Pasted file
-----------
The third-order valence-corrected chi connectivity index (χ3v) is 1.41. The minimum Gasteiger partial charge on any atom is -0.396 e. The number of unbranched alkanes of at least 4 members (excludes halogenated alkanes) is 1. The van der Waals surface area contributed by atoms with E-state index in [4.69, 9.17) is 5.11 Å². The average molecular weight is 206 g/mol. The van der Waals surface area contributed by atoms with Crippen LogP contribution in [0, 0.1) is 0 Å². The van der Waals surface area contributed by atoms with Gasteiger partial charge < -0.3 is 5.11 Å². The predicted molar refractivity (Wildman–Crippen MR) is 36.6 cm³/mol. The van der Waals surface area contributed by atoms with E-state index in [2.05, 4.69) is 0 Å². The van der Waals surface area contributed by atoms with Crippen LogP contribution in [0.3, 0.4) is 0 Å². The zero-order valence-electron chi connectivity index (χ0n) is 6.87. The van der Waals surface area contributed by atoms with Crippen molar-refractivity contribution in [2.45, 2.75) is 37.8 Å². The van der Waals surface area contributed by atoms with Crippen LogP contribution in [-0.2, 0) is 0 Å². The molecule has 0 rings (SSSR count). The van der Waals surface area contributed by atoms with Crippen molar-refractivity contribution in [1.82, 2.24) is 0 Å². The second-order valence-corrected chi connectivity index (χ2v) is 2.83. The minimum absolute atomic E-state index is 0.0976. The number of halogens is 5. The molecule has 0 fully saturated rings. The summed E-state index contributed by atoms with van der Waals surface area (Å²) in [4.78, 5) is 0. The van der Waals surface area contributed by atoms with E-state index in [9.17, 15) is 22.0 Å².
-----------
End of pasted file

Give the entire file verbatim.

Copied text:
The third-order valence-corrected chi connectivity index (χ3v) is 1.41. The minimum Gasteiger partial charge on any atom is -0.396 e. The number of unbranched alkanes of at least 4 members (excludes halogenated alkanes) is 1. The van der Waals surface area contributed by atoms with E-state index in [4.69, 9.17) is 5.11 Å². The average molecular weight is 206 g/mol. The van der Waals surface area contributed by atoms with Crippen LogP contribution in [0, 0.1) is 0 Å². The van der Waals surface area contributed by atoms with Gasteiger partial charge < -0.3 is 5.11 Å². The predicted molar refractivity (Wildman–Crippen MR) is 36.6 cm³/mol. The van der Waals surface area contributed by atoms with E-state index in [2.05, 4.69) is 0 Å². The van der Waals surface area contributed by atoms with Crippen LogP contribution in [0.3, 0.4) is 0 Å². The zero-order valence-electron chi connectivity index (χ0n) is 6.87. The van der Waals surface area contributed by atoms with Crippen molar-refractivity contribution in [2.45, 2.75) is 37.8 Å². The van der Waals surface area contributed by atoms with Crippen LogP contribution in [-0.2, 0) is 0 Å². The molecule has 0 rings (SSSR count). The van der Waals surface area contributed by atoms with Crippen molar-refractivity contribution in [1.82, 2.24) is 0 Å². The second-order valence-corrected chi connectivity index (χ2v) is 2.83. The minimum absolute atomic E-state index is 0.0976. The number of halogens is 5. The molecule has 0 fully saturated rings. The summed E-state index contributed by atoms with van der Waals surface area (Å²) in [4.78, 5) is 0. The van der Waals surface area contributed by atoms with E-state index in [9.17, 15) is 22.0 Å².